Skip to main content

ONLINE CONCERT with Daniela and Mai

ONLINE CONCERT with Daniela and Mai

Playing period

21. January - 21. April



Playing time

45 min.

Mezzo soprano Daniela Iancu Johannessen and pianist Mai Goto invite you to a personal online concert with dramatic opera arias – together with classical gems and modern songs!

Daniela Iancu Johannessen tells in her own words about this personal concert, which is moved from the main library here in Bergen to online because of the corona-situation:

We live in critical and unprecedented times and it is hard to cope with them, but even so, I think the music can’t be stopped and it still can touch the heart and soul of everyone. I wish to contribute with inspiration and hope in the situation we are in. I want to encourage those who will listen to this concert and I hope they will feel peace, love, comfort and hope instead of panic, fear and worry.

I thought that keeping this concert in the library in Bergen will be heard only by those who can come that day, but now I am happy to be able to send it to all of you in your houses and even to my family who is living now in many different countries.

I gathered all the songs in a bouquet of flowers in 13 colors (languages) to offer them to the whole world who love music and art. I chose the songs I sing in this concert before I even knew about what it is going to happen and I think that the text of the songs will talk to you and will comfort you. They transmit love, hope, joy and tenderness.



1) W. A. Mozart (1756 – 1791)
An Chloe, K. 524 (start time 00:00)
lyrics: Johann Georg Jacobi

An Chloe (to Chloe) is a romanic song written in the summertime by Mozart in Vienna 1787. The name of the shepherdess Chloe is well known since the Greek author Longus wrote the pastoral novel Daphnis og Chloe during the 2nd century AD. Many artists (like Offenbach, Ravel and the painter Chagall) were inspired by this tale, and Jacobi is quite explicit in his description of the two young lovers.

For us at Bergen National Opera, this music by Mozart also has a sore touch to it: Earlier this spring we had to cancel our large production of La clemenza di Tito less than a fortnight before the premiere on the 21st of March – because of the corona-situation. Daniela was also a part of the Mozart-rehearsals as a chorus singer, where she also was to play one of Tito's senators.

2) Franz Schubert (1797 – 1828)
Ave Maria (Ellens dritter Gesang), D. 839 (start time 02:44)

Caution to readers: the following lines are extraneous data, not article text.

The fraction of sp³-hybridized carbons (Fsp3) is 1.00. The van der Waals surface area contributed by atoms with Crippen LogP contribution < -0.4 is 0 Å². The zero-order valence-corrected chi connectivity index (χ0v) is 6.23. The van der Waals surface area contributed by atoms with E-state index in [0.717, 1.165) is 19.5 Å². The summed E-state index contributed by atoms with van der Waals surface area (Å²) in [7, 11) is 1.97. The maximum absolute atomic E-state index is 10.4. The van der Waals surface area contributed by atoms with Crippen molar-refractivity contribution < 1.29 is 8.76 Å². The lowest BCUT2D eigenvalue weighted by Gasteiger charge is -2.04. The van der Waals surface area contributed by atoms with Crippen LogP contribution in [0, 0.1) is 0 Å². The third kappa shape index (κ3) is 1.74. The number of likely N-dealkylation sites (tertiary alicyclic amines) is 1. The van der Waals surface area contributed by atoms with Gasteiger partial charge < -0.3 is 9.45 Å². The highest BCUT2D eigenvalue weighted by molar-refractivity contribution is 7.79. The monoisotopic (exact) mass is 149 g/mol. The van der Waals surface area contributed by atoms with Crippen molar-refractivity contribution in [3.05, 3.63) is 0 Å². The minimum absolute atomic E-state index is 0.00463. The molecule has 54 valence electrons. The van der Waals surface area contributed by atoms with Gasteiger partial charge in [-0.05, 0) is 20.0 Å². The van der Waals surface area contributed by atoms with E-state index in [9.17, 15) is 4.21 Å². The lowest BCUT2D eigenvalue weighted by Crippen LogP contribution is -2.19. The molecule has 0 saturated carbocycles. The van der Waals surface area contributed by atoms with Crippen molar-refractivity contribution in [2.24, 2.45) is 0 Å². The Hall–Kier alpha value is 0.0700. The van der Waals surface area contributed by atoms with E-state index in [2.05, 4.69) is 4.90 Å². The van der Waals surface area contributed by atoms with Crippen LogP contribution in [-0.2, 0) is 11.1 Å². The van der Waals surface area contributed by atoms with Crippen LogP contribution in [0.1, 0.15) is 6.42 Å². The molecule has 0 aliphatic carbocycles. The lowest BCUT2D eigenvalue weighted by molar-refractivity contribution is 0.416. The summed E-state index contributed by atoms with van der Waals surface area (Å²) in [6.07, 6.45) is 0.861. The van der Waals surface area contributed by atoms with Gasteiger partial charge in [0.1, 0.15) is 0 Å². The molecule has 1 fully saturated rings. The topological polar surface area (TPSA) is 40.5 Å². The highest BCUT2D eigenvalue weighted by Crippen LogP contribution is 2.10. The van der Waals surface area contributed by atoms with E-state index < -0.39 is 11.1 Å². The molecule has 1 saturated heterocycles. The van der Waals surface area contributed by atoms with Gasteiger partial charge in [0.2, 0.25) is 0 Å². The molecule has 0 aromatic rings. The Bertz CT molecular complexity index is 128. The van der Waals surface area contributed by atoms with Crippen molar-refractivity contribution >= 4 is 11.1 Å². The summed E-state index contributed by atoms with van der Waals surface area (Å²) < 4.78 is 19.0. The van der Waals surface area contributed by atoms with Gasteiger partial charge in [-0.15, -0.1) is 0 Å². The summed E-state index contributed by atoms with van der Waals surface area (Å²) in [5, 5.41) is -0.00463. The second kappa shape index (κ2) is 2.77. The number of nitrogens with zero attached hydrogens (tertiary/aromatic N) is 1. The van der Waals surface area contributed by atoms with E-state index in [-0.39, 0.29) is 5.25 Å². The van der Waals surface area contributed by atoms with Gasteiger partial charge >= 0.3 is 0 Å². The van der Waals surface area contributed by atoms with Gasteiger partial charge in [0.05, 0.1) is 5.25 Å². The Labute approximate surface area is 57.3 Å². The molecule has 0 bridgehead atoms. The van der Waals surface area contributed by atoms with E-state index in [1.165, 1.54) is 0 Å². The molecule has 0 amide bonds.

Daniela sings Ave Marie in the latin prayer version, and tells this story:
I remembered that in the first years of my studies to the Music Academy, my singing teacher told me that for my voice it fits very well to sing the songs with the name of “Ave Maria”, so I arrived to study six-seven Ave Maria written by different composers. This one by Schubert was the first one I learned.

3) Robert Schumann (1810 – 1921)
Widmung (Liebeslied), from op. 25 (start time 05:50)
transcription by Franz Liszt

Mai about Widmung:
I like Liszt a lot, and I often play his music. So when I was asked to choose some solo pieces for this concert I started looking for pieces with connections to songs – and then I thought of Widmung, which originally is written for song and piano. Robert Schumann gav Clara this song as a wedding present in 1840. And it was a funny and nice surprise when Daniela told me that she coincidently had chosen Ave Maria by Schubert also for our concert: Because if you listen carefully, you will hear that Schumann was influenced by Schubert's Ave Maria at the last bars of Widmung.


4) Camille Saint-Saëns (1835 –1921)
from the opera Samson et Dalila:
Mon coeur s'ouvre à ta voix (Softly awakes my heart) (start time 10:13)
(role: Dalila)

Read Dalila's aria in French as well as in English here (Wikipedia).

5) Pyotr Ilyich Tchaikovsky (1840 – 1893)
from the opera The Queen of Spades:
Romance (Pauline's aria) (start time 16:16)

Read Pauline's aria in Russian as well as in English here (link to

6) Giuseppe Verdi (1813 – 19019
from the opera Il trovatore (The Troubadour):
Stride la vampa (The fire roars - Azucena's aria) (start time 20:28)